Folding, spindeling, and mutilating lauguage for fun since Aug, 2004
Monday, 24 March 2008

Is the average Joe going to be the death-knell of McDonalds?

Don’t be too sure…

I was greeted with this article this morning over my ordinary cup-a-joe.  It’s all about how McDonalds stock is being dumped by insiders because they are trying to sell better coffee and bill themselves more as a coffee shop where you can get even crappier food even cheaper.

A quote:

Consider demographics and brand personality. Starbucks is urban, born in Seattle, and populated by graduate students looking for single-origin coffees from Africa. McDonald’s is Mainstreet U.S.A., packed full of blue-collar men, moms and kids, and broke teens ordering off the dollar menu. If you can’t picture a truck driver from Wyoming ordering a double-pump vanilla non-fat latté, then McCafé is doomed -- especially with all the competition entering the field.

 

Obviously, this guy has never been to a Dunn Brother’s in Bemidji and seen a huge guy in Carharts get out of his rusted pick-up, walk back into the store with a stylish paper car cup, and declare that he ordered a skim-no-whip-caffe-caramel-macchiatto, and this one clearly had whip on it.

My neighbor, the professional carpenter and general contractor extraordinaire has a Caribou coffee addiction that rivals his ability to calculate slope, area and volume in his head simultaneously.

I was disabused of this silly notion that the average guy was not into caffeinated novelty drinks when I was in a hotel lobby in Bemidji listening to a trio of hocky dads from the Iron Range discuss the relative virtues of Starbucks, Dunn Bros, and Caribou.

If McDonalds is in trouble, it’s not because the average Joe cannot appreciate the subtle finery of specialty coffee.  

No, I could see an assertion of cultural tone-deafness if they, for instance, insisted on putting little pastel umbrellas in said confections.  There IS some silliness that the Average American Male simply will not put up with.  But adding sugar, cream, and flavored corn syrup to something containing the highest level of caffeine possible simply doesn’t fall into that catagory.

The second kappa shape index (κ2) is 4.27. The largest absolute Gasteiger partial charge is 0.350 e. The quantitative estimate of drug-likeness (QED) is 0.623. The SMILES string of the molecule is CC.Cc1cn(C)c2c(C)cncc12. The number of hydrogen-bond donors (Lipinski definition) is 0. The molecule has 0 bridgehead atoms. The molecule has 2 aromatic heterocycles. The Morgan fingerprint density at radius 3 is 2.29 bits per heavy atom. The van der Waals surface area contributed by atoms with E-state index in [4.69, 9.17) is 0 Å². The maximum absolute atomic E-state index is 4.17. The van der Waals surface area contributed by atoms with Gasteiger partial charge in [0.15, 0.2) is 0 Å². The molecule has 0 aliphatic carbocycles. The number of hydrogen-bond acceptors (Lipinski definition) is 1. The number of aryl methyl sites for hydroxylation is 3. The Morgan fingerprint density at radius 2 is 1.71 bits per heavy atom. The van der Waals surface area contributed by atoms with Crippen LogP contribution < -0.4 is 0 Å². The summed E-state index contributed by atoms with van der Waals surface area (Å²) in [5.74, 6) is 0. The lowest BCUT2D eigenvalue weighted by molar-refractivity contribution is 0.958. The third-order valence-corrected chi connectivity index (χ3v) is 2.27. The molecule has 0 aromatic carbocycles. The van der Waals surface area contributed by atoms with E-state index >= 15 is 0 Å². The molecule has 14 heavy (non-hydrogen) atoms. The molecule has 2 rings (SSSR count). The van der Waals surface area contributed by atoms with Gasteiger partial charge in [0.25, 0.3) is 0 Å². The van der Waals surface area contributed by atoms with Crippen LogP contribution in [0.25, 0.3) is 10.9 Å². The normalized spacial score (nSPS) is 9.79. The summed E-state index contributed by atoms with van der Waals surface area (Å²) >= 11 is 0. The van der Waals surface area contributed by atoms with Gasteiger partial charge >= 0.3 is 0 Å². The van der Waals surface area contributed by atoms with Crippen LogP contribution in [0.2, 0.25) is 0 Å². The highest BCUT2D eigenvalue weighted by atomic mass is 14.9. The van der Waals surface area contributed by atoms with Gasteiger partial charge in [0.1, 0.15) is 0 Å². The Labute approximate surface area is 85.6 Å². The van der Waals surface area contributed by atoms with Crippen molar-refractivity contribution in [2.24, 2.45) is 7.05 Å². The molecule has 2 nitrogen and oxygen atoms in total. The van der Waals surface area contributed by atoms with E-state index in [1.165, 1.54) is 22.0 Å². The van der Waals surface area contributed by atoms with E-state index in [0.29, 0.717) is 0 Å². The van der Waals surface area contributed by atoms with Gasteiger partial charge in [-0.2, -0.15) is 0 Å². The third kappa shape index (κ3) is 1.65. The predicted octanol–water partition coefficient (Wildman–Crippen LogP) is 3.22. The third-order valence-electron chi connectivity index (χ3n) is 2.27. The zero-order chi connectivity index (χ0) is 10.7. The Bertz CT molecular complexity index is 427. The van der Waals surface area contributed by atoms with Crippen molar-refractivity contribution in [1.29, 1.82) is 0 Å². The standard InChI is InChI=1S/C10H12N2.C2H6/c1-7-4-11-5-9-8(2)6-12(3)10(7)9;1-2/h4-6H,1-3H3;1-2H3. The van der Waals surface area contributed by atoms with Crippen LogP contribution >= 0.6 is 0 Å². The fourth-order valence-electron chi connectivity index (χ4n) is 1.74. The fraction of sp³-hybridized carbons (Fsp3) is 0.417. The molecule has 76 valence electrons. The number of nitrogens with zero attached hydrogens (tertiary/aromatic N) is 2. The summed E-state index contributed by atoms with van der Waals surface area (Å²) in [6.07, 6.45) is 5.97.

Monday, 24 March 2008 05:40:03 (Central Standard Time, UTC-06:00) | Comments [4] |  | #
Wednesday, 26 March 2008 18:41:03 (Central Standard Time, UTC-06:00)
"they are trying to sell better coffee and bill themselves more as a coffee shop where you can get even crappier food even cheaper."

Sounds to me like a can't miss strategy.

They just built a new one across from my daughter's gymnastics program. She begged and begged to go there. Well when we got into the playroom I was pleasantly surprised to find a touch screen video game machine with over 20 pretty neat games. I was hooked. Now I beg to go there. Gosh, I need to get a life. HA!
Wednesday, 26 March 2008 19:05:58 (Central Standard Time, UTC-06:00)
TT,

Exactly. McDonalds is trying to re-invent themselves. About frickin' time. I don't think our family has stepped into a McDonalds in ten years. If I'm going to eat food that is going to kill me, them I at least want it to taste good. Cheap or not.

I mean, they could improve the food quite a lot and STILL have it be cheaper than the monster muffins that you practically have to take out a second mortgage for in Starbucks or wherever.

That's just why I don't get why the news media seems to think it's a done-deal for failure, or why they seem to think it will fail because the public isn't responding to the improved coffee.

And once again, it's the fault of those unsophisticated poor worker-types.
Teresa
Wednesday, 26 March 2008 20:20:58 (Central Standard Time, UTC-06:00)
" it’s not because the average Joe cannot appreciate the subtle finery of specialty coffee."

Absolutely! The average Joe wants more than... average Joe? (Sorry, I couldn't resist. Still can't muster up the dignity to delete it.)

Poor students like good coffee. I've heard that McDonald's has good iced coffee and have been meaning to grab some when I next take a warm-weather road trip. Perhaps they started off with their iced coffee, found out that it did well, and are expanding.

Starbuck's is really, really expensive. It's fine to spend $4 on a cup of coffee if you and your friends are going to chat in there for two hours, but it doesn't make sense to pay that much for drive-through coffee. As Starbucks goes to drive-through, should we be surprised that the original drive-through is going to fancy schmancy coffee?
Wednesday, 26 March 2008 21:55:50 (Central Standard Time, UTC-06:00)
theo,

Some people would say that you chucked your dignity when you came here and commented in the first place. :-)

Anyway, I'm still trying to figure out whatever possessed this person to write such a pointless and off-base article.

It makes me think of the '80s when the Japanese were kicking our butts at manufacturing, and the geniuses that came up with and implemented the idea of "planned obsolescence" also sold the public the idea that the problem was the American worker's lack of "pride" in his work.

Heh. Seems that pride can fix intentional design flaws...

...and somehow Joe six-pack's alleged inability to understand and adapt to "rebranding" is responsible for McDonald's projected failure.

sure...couldn't ever be the suits fault, could it?
Teresa
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